A brilliant novel that ultimately affirms life, hope and the belief that one's future need not be contaminated by a monstrous past.
A big sprawling saga of a novel, the kind Steinbeck used to write, the kind John Irving keeps writing, the kind you can hole up with and spend some days with and put down feeling that you've emerged from a terrible, wonderful spell.
San Francisco Chronicle
A masterpiece than can compare with Steinbeck's East Of Eden.... Some books make you laugh; some make you cry; some make you think. The Prince Of Tides is a rarity: It does all three.
Detroit Free Press
A literary gem.... The Prince of Tides is in the best tradition of novel writing. It is an engrossing story of unforgettable characters.
For sheer storytelling finesse, Conroy will have few rivals this season. His fourth novel is a seductive narrative, told with bravado flourishes, portentous foreshadowing, sardonic humor and eloquent turns of phrase. Like The Great Santini, it is the story of a destructive family relationship wherein a violent father abuses his wife and children. Henry Wingo is a shrimper who fishes the seas off the South Carolina coast and regularly squanders what little money he amasses in farcical business schemes; his beautiful wife, Lila, is both his victim and a manipulative and guilt-inflicting mother. The story is narrated by one of the children, Tom Wingo, a former high school teacher and coach, now out of work after a nervous breakdown. Tom alternately recalls his growing-up years on isolated Melrose Island, then switches to the present in Manhattan, where his twin sister and renowned poet, Savannah, is recovering from a suicide attempt. One secret at the heart of this tale is the fate of their older brother Luke; we know he is dead, but the circumstances are slowly revealed. Also kept veiled is "what happened on the island that day,'' a grisly scene of horror, rape and carnage that eventually explains much of the sorrow, pain and emotional alienation endured by the Wingo siblings. Conroy deftly manages a large cast of characters and a convoluted plot, although he dangerously undermines credibility through a device by which Tom tells the Wingo family saga to Savannah's psychiatrist. Some readers may find here a pale replica of Robert Penn Warren's powerful evocation of the Southern myth; others may see resemblances to John Irving's baroque imaginings. Most, however, will be swept along by Conroy's felicitous, often poetic prose, his ironic comments on the nature of man and society, his passion for the marshland country of the South and his skill with narrative.
Savannah Wingo, a successful feminist poet who has suffered from hallucinations and suicidal tendencies since childhood, has never been able to reconcile her life in New York with her early South Carolina tidewater heritage. Her suicide attempt brings her twin brother, Tom, to New York, where he spends the next few months, at the request of Savannah's psychiatrist, helping to reconstruct and analyze her early life. In beautifully contrasting memories which play childhood fears against the joys and wonders of being alive, Tom creates and communicates the all-consuming sense of family which is Savannah's major strength as a poet and her tragic flaw as a human being. Conroy has achieved a penetrating vision of the Southern psyche in this enormous novel of power and emotion. —Thomas L. Kilpatrick, Southern Illinois Univ. Lib., Carbondale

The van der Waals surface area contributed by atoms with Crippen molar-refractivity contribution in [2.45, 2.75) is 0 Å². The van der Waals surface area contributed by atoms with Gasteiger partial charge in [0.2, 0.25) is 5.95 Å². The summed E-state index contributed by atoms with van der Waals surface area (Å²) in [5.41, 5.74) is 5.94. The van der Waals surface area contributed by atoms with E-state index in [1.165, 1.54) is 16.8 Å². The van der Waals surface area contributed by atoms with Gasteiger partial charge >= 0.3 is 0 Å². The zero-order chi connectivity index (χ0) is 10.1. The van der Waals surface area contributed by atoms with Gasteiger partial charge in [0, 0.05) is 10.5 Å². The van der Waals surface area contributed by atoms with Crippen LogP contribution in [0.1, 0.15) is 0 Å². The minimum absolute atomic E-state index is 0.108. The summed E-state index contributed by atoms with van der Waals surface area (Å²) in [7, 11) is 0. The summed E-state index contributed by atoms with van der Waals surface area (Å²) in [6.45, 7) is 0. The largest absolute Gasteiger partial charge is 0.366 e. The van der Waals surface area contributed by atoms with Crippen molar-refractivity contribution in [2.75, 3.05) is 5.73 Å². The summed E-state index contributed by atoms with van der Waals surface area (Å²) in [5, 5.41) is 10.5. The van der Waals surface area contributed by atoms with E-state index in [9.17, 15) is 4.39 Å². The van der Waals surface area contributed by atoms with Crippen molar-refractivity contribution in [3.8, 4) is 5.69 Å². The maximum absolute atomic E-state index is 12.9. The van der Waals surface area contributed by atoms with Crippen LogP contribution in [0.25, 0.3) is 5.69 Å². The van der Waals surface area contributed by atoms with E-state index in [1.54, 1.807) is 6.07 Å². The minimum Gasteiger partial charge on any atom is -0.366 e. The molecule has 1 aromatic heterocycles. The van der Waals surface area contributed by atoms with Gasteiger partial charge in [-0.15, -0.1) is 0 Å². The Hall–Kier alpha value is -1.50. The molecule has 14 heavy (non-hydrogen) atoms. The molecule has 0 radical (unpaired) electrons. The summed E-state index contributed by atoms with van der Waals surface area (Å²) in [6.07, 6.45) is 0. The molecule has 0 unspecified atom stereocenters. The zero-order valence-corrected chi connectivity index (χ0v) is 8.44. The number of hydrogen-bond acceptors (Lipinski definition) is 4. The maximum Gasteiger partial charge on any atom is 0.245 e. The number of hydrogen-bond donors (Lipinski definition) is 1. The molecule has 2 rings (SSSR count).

(Young Adult) In order to aid a psychiatrist who is treating his psychotic sister, Tom Wingo arrives in Manhattan and describes figures from his youth, among them an abusive father, a mother obsessed with being accepted by Colleton's tawdry elite, eccentric grandparents, stolid brother Luke, and sensitive, poet-sister Savannah. Despite the book's length, scenes such as Grandmother Tolitha's visit to Ogletree's funeral home to try out coffins, Grandfather's yearly re-enactment of the stations of the Cross, Mrs. Wingo's passive-aggressive retaliation by serving her husband dog food, Luke's Rambo-like attempt to keep Colleton from becoming a nuclear plant site, and a bloody football game with the team's first black player deserve students' attention. While Conroy's skills at characterization and storytelling have made the book popular, his writing style may place it among modern classics. He adds enough detail so that readers can smell the salty low-country marsh, see the regal porpoise Snow against the dark ocean, and taste Mrs. Wingo's gourmet cooking and doctored dog food. The story is wholly Tom's; Conroy resists the temptation to include the vantage points of other characters. It is the reluctance of Tom to tell all, to recount rather than recreate his family's past, and to face up to the Wingos' mutual rejections that maintain the tension just below the story's surface. It is Tom's coming clean about his past that lays bare the truth and elevates Prince of Tides above a scintillating best seller. —Alice Conlon, Univ. of Houston
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